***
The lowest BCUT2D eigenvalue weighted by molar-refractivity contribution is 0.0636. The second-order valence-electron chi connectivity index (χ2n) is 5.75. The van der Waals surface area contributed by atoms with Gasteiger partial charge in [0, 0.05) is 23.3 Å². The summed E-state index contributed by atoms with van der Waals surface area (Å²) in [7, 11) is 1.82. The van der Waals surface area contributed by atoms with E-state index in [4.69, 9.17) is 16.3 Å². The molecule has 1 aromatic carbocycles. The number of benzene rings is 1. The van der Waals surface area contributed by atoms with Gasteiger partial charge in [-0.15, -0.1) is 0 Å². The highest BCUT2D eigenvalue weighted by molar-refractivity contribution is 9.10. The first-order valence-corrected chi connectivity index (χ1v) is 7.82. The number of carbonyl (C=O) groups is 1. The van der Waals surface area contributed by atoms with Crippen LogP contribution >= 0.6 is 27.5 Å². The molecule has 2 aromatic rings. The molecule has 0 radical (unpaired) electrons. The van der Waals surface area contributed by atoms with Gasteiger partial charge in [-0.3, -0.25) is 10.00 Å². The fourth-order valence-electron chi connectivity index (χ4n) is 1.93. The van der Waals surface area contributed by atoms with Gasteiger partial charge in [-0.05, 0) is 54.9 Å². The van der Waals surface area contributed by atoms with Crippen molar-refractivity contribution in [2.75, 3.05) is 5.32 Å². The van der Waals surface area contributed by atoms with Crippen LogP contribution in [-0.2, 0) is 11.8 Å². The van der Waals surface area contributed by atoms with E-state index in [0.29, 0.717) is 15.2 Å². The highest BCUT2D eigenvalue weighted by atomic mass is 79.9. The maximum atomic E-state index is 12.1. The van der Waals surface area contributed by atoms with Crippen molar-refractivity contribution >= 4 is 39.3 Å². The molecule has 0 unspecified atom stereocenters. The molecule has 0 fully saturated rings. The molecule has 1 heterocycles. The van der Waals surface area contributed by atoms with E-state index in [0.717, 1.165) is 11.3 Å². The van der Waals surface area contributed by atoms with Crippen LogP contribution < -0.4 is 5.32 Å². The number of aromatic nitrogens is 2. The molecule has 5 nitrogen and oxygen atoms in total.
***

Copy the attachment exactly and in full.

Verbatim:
The lowest BCUT2D eigenvalue weighted by molar-refractivity contribution is 0.0636. The second-order valence-electron chi connectivity index (χ2n) is 5.75. The van der Waals surface area contributed by atoms with Gasteiger partial charge in [0, 0.05) is 23.3 Å². The summed E-state index contributed by atoms with van der Waals surface area (Å²) in [7, 11) is 1.82. The van der Waals surface area contributed by atoms with E-state index in [4.69, 9.17) is 16.3 Å². The molecule has 1 aromatic carbocycles. The number of benzene rings is 1. The van der Waals surface area contributed by atoms with Gasteiger partial charge in [-0.15, -0.1) is 0 Å². The highest BCUT2D eigenvalue weighted by molar-refractivity contribution is 9.10. The first-order valence-corrected chi connectivity index (χ1v) is 7.82. The number of carbonyl (C=O) groups is 1. The van der Waals surface area contributed by atoms with Crippen LogP contribution >= 0.6 is 27.5 Å². The molecule has 2 aromatic rings. The molecule has 0 radical (unpaired) electrons. The van der Waals surface area contributed by atoms with Gasteiger partial charge in [-0.3, -0.25) is 10.00 Å². The fourth-order valence-electron chi connectivity index (χ4n) is 1.93. The van der Waals surface area contributed by atoms with Gasteiger partial charge in [-0.05, 0) is 54.9 Å². The van der Waals surface area contributed by atoms with Crippen molar-refractivity contribution in [2.75, 3.05) is 5.32 Å². The van der Waals surface area contributed by atoms with Crippen LogP contribution in [-0.2, 0) is 11.8 Å². The van der Waals surface area contributed by atoms with E-state index in [0.29, 0.717) is 15.2 Å². The highest BCUT2D eigenvalue weighted by atomic mass is 79.9. The maximum atomic E-state index is 12.1. The van der Waals surface area contributed by atoms with Crippen molar-refractivity contribution >= 4 is 39.3 Å². The molecule has 0 unspecified atom stereocenters. The molecule has 0 fully saturated rings. The molecule has 1 heterocycles. The van der Waals surface area contributed by atoms with E-state index in [0.717, 1.165) is 11.3 Å². The van der Waals surface area contributed by atoms with Crippen LogP contribution < -0.4 is 5.32 Å². The number of aromatic nitrogens is 2. The molecule has 5 nitrogen and oxygen atoms in total.